From: Putin's biker gang lends muscle to rebel cause in east Ukraine by Maxime Popov:

But in the club's sleeping quarters, Kalashnikovs still sit at the end of members' beds. "We are ready for anything. We do not believe in the cease-fire," says Vitali, a dagger at his hip.
Close to the common room, a gym has been transformed into a hangar, where around 20 motorcycles and classic cars are surrounded by Russian flags.

Could you please explain how this type of grammar works?


This is a dependent and non-finite clause functioning adjectivally to describe Vitali. Here, both the subject and the verb, which would most likely be in gerundive form if included, are elipted. This is a standard construction in English, although elipting the verb is less common (elipting the subject is very common). You can understand the sentence like this:

  • ... says Vitali, bearing a dagger at his hip. [Verb but no subject]
  • ... says Vitali, who was carrying a dagger at his hip. [Subject and verb]
  • ... says Vitali, who had a dagger at his hip. [Subject and verb; different conjugation]
  • ... says Vitali, with a dagger at his hip. [Prepositional construct; grammatically valid, but in this particular case the clause sounds like an adverb instead of an adjective, making it unsemantic. I mention it because this is another common structure for this kind of clause]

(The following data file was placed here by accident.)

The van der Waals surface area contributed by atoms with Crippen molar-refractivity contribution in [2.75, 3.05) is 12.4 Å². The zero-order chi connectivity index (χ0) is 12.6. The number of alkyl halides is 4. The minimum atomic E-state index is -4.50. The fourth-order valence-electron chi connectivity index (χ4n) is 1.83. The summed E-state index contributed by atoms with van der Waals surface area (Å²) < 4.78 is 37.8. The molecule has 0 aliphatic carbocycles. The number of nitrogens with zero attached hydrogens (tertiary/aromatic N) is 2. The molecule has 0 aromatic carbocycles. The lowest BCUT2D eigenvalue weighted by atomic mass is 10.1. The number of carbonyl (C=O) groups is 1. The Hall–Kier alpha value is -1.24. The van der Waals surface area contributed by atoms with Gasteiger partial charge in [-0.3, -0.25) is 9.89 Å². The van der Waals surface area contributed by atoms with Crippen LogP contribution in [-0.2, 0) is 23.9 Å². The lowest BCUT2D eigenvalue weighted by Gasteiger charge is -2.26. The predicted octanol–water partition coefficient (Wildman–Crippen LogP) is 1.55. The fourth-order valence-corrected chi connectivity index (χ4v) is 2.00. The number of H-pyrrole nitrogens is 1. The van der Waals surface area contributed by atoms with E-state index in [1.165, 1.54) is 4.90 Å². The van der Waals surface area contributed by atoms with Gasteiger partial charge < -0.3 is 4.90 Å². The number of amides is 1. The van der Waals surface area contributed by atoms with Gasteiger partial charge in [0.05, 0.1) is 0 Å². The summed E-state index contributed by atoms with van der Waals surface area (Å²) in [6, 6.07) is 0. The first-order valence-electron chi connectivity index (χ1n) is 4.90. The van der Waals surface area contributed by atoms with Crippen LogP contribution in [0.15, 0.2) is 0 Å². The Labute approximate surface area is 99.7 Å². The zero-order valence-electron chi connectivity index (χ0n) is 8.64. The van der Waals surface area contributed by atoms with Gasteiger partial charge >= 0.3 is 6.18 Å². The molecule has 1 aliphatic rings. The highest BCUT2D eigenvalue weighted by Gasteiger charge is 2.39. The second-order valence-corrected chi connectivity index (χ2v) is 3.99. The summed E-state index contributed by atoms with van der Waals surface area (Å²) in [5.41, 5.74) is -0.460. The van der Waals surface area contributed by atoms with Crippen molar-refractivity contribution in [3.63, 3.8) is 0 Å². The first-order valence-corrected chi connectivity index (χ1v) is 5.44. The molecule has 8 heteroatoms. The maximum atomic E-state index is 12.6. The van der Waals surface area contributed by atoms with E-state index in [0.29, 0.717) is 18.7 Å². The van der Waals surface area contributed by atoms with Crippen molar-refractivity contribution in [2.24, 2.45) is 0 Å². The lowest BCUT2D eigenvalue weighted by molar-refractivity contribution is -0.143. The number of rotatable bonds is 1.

As I said a moment ago, descriptive clauses lacking a subject are standard and ordinary in English. Indeed, this post has several; lacking a subject in the previous sentence, for example. In such a clause, a verb with no subject is generally in the infinitive or gerundive form. A participle would be ungrammatical; ... says Vitali, carried a dagger at his hip is wrong.

These clauses can also be used adverbially. Consider:

... says Vitali, sheathing a dagger at his hip.

Now the clause modifies says, giving us additional information about how and when Vitali spoke. It could be rewritten as he sheathed a dagger at his hip to convey the same meaning.

These clauses can appear almost anywhere in a sentence, though placement affects context which affects meaning. Elipting the subject and verb also makes context much more important. Clearly written English will usually put such clauses next to what they modify. In this case, because the clause comes right after Vitali and its content doesn't make sense referring to anything else, we know that it must modify Vitali.

It's easy to see why this sentence might be confusing to someone who hasn't mastered English (no easy task, that): what does the dagger have to do with the rest of the sentence? What is it doing (i.e., what is the verb)? Is it a subject or an object, grammatically speaking? These are nigh impossible to answer for someone who can't infer from the context that the clause describes Vitali's dress.

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